After housing them, we then work with them to make sure they succeed. We want them to realize that housing is the first step toward real long-term success and a future for their families. Once they understand that, then they can change their lives. That makes all the difference in the world.
- What was your most exciting recent project/partnerships?
A couple of years ago, we teamed up with other Fairfax County-based providers in a program to offer rental subsidy vouchers to low-income residents in need of housing. Called the Bridging Affordability program, it has made a difference in the housing stability of hundreds of families. It also came about at the time when the federal government had pulled back on providing its regular housing choice vouchers. The program is innovative in that, in the spirit of a true Housing First approach, it combines both housing with support services to move these families to real self-sufficiency and long-term housing stability.
- What is the greatest challenge your organization faces?
We face the challenge of having too many low-income families struggling to find and access affordable rental housing. This is the reality we face. Too little affordable housing is available for them. They are trapped in a situation where they cannot end their housing instability and move to long-term housing stability because the housing is not there.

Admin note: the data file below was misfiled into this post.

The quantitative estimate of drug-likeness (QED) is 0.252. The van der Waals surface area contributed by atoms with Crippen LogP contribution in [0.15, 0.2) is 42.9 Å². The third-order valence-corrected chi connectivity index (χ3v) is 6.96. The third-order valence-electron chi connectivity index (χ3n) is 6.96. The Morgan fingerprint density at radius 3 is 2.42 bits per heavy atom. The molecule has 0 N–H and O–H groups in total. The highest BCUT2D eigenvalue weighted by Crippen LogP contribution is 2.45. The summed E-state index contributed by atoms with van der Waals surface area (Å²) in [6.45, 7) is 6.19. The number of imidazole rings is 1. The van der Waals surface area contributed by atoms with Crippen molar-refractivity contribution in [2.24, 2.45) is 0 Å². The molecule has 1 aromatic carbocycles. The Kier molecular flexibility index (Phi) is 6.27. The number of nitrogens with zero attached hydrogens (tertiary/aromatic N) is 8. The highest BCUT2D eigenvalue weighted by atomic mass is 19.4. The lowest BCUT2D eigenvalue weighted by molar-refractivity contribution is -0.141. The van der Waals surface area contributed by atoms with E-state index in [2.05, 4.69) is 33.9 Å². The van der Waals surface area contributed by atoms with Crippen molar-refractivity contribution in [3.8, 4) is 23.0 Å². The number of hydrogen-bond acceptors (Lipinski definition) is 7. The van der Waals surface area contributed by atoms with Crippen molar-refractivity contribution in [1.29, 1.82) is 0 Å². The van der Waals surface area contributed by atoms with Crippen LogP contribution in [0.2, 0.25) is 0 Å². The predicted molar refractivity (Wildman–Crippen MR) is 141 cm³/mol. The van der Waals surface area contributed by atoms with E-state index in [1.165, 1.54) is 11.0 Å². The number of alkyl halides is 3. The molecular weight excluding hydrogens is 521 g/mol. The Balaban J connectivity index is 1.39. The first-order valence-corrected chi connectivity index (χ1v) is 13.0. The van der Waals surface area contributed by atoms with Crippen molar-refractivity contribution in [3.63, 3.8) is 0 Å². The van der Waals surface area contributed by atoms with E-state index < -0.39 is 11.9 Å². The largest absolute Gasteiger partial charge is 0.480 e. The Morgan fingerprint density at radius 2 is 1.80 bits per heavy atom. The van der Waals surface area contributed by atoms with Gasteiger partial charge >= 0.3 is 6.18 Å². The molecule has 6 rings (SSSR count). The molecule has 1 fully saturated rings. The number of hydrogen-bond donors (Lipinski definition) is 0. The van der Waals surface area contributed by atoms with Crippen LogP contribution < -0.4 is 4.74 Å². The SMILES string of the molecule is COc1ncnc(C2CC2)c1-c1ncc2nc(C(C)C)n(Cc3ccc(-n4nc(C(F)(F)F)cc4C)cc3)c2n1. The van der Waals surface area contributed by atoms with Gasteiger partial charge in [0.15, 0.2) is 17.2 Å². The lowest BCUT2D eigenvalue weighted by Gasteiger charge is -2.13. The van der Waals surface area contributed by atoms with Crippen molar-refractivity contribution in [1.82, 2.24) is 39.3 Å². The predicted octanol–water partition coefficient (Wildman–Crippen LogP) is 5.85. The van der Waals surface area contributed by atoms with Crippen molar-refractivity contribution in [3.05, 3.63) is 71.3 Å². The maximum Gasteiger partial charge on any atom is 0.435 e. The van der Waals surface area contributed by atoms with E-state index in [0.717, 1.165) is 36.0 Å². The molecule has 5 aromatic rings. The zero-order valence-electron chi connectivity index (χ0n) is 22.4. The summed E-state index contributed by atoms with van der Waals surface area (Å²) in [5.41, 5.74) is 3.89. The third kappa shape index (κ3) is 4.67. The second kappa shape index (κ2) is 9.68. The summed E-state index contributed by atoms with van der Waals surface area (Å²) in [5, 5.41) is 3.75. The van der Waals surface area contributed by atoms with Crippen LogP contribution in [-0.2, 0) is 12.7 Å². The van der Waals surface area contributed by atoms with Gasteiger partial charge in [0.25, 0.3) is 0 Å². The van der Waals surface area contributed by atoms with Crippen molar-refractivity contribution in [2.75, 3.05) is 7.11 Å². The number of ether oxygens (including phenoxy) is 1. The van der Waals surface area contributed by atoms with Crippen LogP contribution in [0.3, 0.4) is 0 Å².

In our service area in southeastern Fairfax County, where two-bedroom rents are at $2,100 per month on average, a single mother working in a minimum-wage job would actually have to work six full-time jobs just to comfortably afford this rental housing. It is a situation of an imbalance in demand and supply: the demand for affordable housing far exceeds the supply and that supply continues to shrink.
As a result, rents increase for the available affordable rental units or landlords can become choosier. Landlords will look at credit scores more closely, or ask for criminal background checks, or check on your rental history with your last six or seven landlords. For our clients and for people driven into homelessness for financial reasons including bankruptcies, the reality of these hurdles makes housing that more difficult for them.
- What advice do you have for someone in your position?
Be patient and keep the long game in mind. The ED has to articulate that vision and commitment to service. The ED literally has to be switched on to the cause all the time, every day. Your staff responds to your emotions. Supporters respond. It is essential to keep that in mind. Every day the dedication, passion, exuberance and vision will win more to the cause and, in the end, see you through.
- What’s next for you?
We are looking forward to another year of making a difference in creating more affordable housing. We hope to purchase at least two, maybe more, housing units and maintain these as affordable units for our residents. We will also be getting the word out on our impact. We want to tell the world and our supporters and funders what we do in the community in new and engaging ways. It is important to tell that story of client success, of impact in the community, of making a difference.